ARENA – Live & Life

ARENA - Live & Life


Release date: November 1, 2004

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Live albums seem to be the trend among several bands as this year is drawing to an end. Arena recorded their Live & Life album during their 2003 Contagion tour, so the material is not exactly fresh. However, they are serving up a solid album, proving their well-acclaimed position in modern Progressive Rock. Furthermore, this is a double CD: The first CD is entirely devoted to the Contagion album, while second CD nicely covers the rest of their extensive recording career.

The sound quality of this pack is remarkable. It is certainly very live, but also surprisingly clear and dynamic. All this adds a distinct vitality to the album; a vitality which is absolutely crucial to make it a live album worth remembering. Talking about production, there are a few catches, too. One is the slightly exaggerated echo on vocals. Another is the occasional pompous sound of the keyboards — it gets smeared all over, kind of like looking at Leonardo da Vinci’s painting “Mona Lisa” through a Vaseline coated lens.

Arena has been through a handful of line up changes since they formed in 1995. The most noticeable changes have probably been on vocals. Present singer Rob Sowden is the third in line, and that’s probably why the first CD sounds better that the second, since that one covers “his” material. He sure does a good job with the back catalogue, too, but fails to reach successfully into the same register as of his predecessor Paul Wrighton (especially). This is most apparent in the classic “Solomon,” where he cracks into falsetto with a rather embarrassing outcome. Undoubtedly, Sowden’s comfort zones are in the mid and lower registers.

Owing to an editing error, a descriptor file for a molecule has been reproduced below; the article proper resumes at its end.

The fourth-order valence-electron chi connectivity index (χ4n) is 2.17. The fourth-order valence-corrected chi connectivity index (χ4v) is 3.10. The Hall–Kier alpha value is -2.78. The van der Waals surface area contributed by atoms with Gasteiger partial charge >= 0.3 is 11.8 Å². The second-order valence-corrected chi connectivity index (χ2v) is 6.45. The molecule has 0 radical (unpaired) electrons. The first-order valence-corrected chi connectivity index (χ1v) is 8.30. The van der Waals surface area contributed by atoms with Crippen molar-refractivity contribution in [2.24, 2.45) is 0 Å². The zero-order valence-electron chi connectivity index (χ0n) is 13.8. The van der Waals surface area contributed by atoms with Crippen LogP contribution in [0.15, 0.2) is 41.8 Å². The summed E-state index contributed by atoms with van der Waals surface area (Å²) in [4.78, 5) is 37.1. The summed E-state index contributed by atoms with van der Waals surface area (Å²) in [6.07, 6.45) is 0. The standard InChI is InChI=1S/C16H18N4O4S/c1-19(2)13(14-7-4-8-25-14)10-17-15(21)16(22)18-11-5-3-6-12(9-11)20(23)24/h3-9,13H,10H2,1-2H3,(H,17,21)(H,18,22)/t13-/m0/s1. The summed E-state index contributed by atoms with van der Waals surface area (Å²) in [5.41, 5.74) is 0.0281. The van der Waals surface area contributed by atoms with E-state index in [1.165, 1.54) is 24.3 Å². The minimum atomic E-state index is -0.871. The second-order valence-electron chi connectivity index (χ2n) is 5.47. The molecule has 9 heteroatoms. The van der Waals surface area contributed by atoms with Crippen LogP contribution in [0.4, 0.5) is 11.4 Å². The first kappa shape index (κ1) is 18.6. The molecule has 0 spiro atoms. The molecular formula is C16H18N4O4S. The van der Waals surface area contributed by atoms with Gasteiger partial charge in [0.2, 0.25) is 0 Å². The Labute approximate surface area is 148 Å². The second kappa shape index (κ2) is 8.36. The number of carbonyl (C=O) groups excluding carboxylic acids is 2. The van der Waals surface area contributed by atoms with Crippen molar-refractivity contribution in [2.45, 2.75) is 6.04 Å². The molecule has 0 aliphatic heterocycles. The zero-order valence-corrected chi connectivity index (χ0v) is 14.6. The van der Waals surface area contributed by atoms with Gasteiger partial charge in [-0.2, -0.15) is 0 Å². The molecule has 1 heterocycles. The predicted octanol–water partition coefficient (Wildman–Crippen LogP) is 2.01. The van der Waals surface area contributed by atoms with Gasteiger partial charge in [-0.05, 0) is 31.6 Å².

As far as the other members are concerned, they all perform with bravour! Perhaps the most impressive jobs are carried out by drummer Mick Pointer and bass player Ian Salmon — simply put, they lift the up-tempo songs into the freaking sky! Listen to “This Way Madness Lies” or “Riding The Tide” and you’ll see for yourself. In fact, Arena is generally better when they speed up a little, allowing the groovy collaboration between drums and bass to bring the music up and forward, lifting the audience with them up where dragons soar the misty skies.

Still, they can spellbind you even when keeping tempo and level down, much thanks to forming member Clive Nolan on keyboards. In spite of the overproduced keyboard sound, his effort is essential to majority of the songs as well as the band’s fairly unique sound.

Hats off also to guitarist John Mitchell! His solo effort in “Serenity” is admirable and his all over backing capabilities are rich and powerful. Pity, however, that the music loses some of it’s pace and impact whenever he drops his power chords in favor of a solo. It’s a bit strange that Arena haven’t figured out a way to make their way around the dilemma of just one guitarist when both backing and solo guitar work is required. Maybe they should call that trio over in Canada and ask for a trick or two? Anyway, this is knit-picking.

Live & Life is a wrap. Yes, there are snags, but it sounds good and the band delivers a good selection of songs with all the soul needed. It’s an album which might need some time to grow on you (unless you’re a devoted fan…), but the reward in the end is a truly enjoyable good two hours of music, likely to be played again and again…


  • Frode Leirvik

    Frode was a reviewer here at Metal Express Radio, based out of Norway. His headbanging experience started when his brother-in-law gave him Deep Purple’s Fireball at the age of ten. Since then, he has also been a fan of and active in several other musical genres, resulting in a deep and profound interest in music. Some of his favorites, among all of those who have somehow managed to tap into the universal force of Progressive Music are (in no particular order): Thule, Dream Theater, King Crimson,Pink Floyd, Rush, Spock’s Beard, Jan Hammer and Jerry Goodman, Ekseption, Focus, The Beatles, Deep Purple and Frank Zappa.

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